BRENT SCOWCROFT: The administration says it is effectively verifiable. I'm probably more skeptical, and I think Amb. Kirkpatrick is exactly right. Building chemical weapons, poison gas, if you will, is sort of like building insecticides, so that the process is very easy. It's easy to conceal. It's easy to switch from making pharmaceutical to chemicals; there's no question about it. But one can do some verification, and some is better than nothing. And I think the notion that we should just sit back and wring our hands rather than do what we can, we can do much, for example, to discern efforts to build chemical weapons.
There are certain chemicals which are called precursors which are essential to the construction of chemical weapons. Now, many of them have other uses. In fact, almost all of the have other uses, but not in the kinds of pharmacies that it takes when somebody is out to build chemical weapons.
So rather than now, where they could buy a little bit from this country and a little bit from that country and a little bit from somebody else, and amass enough to do it, the kinds of controls that they have now will allow us to say look what's going on; they're trying to circumvent the treaty; they're trying to build chemical weapons. It is not perfect, but what I'm saying is it is helpful. It helps us do the job we have to try to do anyway, which is find out what's going on.
ELIZABETH FARNSWORTH: And what about enforceability?
BRENT SCOWCROFT: Enforceability? No treaty is automatically enforceable. It depends on the will of the participants, and certainly the treaty will be more enforceable if it were part of it than if it were not.
ELIZABETH FARNSWORTH: What about that argument, that whatever the weakness is, it's better to be part of it, and to be able to have some enforceable elements than none?
JEANNE KIRKPATRICK: I would simply say that it does relieve us from the need to seek both to verify and to know who's building what and to take steps to defend ourselves against--
ELIZABETH FARNSWORTH: You mean on our own.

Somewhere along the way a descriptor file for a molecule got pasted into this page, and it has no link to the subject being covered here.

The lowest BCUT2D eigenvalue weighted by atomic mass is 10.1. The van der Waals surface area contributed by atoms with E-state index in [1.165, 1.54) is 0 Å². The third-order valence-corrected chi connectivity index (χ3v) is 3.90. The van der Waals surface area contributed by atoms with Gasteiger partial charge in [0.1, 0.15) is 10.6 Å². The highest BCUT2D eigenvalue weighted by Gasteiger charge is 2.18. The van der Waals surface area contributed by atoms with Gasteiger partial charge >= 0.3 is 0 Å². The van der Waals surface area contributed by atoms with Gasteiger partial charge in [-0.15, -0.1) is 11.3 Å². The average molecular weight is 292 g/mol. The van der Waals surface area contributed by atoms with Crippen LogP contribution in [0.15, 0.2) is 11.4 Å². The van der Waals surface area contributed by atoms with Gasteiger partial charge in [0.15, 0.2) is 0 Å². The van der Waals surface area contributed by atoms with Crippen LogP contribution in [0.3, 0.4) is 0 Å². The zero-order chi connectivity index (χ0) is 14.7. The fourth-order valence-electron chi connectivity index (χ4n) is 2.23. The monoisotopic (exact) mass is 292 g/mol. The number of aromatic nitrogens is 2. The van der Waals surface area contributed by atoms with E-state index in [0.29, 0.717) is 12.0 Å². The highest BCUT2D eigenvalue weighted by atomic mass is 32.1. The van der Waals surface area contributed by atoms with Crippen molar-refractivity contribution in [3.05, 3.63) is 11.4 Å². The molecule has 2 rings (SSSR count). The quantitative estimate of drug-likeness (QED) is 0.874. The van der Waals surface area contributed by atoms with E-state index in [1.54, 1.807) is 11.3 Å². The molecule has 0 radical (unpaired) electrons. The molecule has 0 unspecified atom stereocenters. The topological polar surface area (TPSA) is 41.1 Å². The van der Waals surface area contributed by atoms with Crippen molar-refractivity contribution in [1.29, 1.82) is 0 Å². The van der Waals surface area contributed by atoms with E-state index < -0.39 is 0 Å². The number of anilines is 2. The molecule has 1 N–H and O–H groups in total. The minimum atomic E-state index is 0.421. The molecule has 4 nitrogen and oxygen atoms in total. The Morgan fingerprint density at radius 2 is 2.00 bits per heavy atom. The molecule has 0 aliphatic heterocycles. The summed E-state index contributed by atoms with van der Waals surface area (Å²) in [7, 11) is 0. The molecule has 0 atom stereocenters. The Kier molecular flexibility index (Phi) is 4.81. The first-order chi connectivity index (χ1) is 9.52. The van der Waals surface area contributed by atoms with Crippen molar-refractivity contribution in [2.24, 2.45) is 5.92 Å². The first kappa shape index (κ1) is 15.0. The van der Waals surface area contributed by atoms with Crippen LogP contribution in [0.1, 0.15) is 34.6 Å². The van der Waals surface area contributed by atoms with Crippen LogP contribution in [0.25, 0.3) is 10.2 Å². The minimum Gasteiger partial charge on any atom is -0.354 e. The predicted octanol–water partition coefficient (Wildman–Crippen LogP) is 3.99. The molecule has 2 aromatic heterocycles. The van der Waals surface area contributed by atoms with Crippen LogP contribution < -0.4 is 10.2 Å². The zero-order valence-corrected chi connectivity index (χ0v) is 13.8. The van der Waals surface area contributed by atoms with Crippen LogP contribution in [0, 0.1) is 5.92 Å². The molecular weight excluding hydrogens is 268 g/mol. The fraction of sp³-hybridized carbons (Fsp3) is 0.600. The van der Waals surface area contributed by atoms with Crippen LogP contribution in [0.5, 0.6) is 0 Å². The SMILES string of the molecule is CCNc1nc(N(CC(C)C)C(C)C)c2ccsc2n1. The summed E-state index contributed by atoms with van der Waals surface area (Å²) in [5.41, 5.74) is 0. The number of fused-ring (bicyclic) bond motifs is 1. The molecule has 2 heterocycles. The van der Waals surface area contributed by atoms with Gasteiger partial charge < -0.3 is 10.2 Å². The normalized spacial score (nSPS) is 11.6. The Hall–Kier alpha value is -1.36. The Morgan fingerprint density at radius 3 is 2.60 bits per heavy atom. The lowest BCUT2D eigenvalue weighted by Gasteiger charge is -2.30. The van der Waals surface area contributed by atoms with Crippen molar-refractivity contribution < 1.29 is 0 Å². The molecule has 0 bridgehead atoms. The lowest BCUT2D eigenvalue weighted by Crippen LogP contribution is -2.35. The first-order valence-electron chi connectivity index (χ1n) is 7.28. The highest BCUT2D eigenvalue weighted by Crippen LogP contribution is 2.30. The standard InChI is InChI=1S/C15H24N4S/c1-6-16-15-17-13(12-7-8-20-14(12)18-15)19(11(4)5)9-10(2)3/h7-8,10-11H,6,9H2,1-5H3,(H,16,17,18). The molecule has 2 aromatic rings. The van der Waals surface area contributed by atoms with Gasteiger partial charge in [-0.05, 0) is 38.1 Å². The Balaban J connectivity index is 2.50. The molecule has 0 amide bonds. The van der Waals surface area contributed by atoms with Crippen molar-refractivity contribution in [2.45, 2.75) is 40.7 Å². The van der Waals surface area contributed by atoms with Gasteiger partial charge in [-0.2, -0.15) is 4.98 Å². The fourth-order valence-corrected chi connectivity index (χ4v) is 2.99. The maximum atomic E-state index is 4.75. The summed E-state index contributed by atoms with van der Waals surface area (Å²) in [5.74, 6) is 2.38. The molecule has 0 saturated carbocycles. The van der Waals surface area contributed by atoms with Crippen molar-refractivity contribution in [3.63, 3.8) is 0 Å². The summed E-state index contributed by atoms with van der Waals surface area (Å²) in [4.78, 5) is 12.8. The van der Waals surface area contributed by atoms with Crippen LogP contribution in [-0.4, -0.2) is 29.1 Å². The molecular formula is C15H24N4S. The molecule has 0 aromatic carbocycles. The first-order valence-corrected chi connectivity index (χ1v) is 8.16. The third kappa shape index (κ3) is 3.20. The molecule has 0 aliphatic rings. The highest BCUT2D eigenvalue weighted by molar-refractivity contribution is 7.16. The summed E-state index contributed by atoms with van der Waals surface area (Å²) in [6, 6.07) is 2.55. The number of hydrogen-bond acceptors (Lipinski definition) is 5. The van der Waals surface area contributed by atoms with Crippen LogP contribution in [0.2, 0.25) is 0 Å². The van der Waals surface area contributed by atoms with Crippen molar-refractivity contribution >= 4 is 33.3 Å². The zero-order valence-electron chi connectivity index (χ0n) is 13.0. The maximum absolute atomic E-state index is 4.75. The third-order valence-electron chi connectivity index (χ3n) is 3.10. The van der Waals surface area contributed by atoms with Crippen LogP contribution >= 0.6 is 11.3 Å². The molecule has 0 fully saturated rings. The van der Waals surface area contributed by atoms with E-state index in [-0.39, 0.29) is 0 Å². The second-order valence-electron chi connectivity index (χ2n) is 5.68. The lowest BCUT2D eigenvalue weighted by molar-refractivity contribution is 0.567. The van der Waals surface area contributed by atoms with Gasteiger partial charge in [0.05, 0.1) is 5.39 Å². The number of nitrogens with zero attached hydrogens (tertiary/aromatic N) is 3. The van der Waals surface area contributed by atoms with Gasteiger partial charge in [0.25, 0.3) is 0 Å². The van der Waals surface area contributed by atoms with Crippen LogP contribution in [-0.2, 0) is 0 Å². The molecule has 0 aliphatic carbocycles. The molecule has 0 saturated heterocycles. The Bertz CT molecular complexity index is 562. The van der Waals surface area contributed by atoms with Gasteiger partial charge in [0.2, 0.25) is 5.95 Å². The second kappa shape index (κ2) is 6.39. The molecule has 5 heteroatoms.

JEANNE KIRKPATRICK: On our own. Today, with this treaty we will still have a--the need to know whether--the rogue nations in the world, none of whom are signatory, almost none of whom are signatory.
ELIZABETH FARNSWORTH: Iraq and Korea.
JEANNE KIRKPATRICK: Korea, precisely, and such nations. Russia is, I'm afraid.
ELIZABETH FARNSWORTH: Hasn't Russia signed but not ratified?
JEANNE KIRKPATRICK: Well, it's ambiguous. They have not--
ELIZABETH FARNSWORTH: They have not ratified.
JEANNE KIRKPATRICK: Right.
ELIZABETH FARNSWORTH: One argument though is that if we don't ratify, they won't; that there will be--
JEANNE KIRKPATRICK: Well, now they've got a new argument. If we do, they won't, unless we agree to pay for them. The problem is really whether they will if we did too. You know, the fact is that our signing will not relieve us of the need unilaterally and independently to verify whether nations are doing--governments are doing what they say they're going to, or whether those governments who don't sign at all, who are the most dangerous are, in fact, doing the same thing. So we're still going to have to take these steps to verify, and--
BRENT SCOWCROFT: I agree completely. I agree completely. What this treaty does is give us additional levers to help us verify it, to help us reinforce, to get the good guys together in cooperating.
ELIZABETH FARNSWORTH: So you see it as part of an effort to end chemical weapons production?
BRENT SCOWCROFT: Absolutely. It doesn't solve the problem. Absolutely.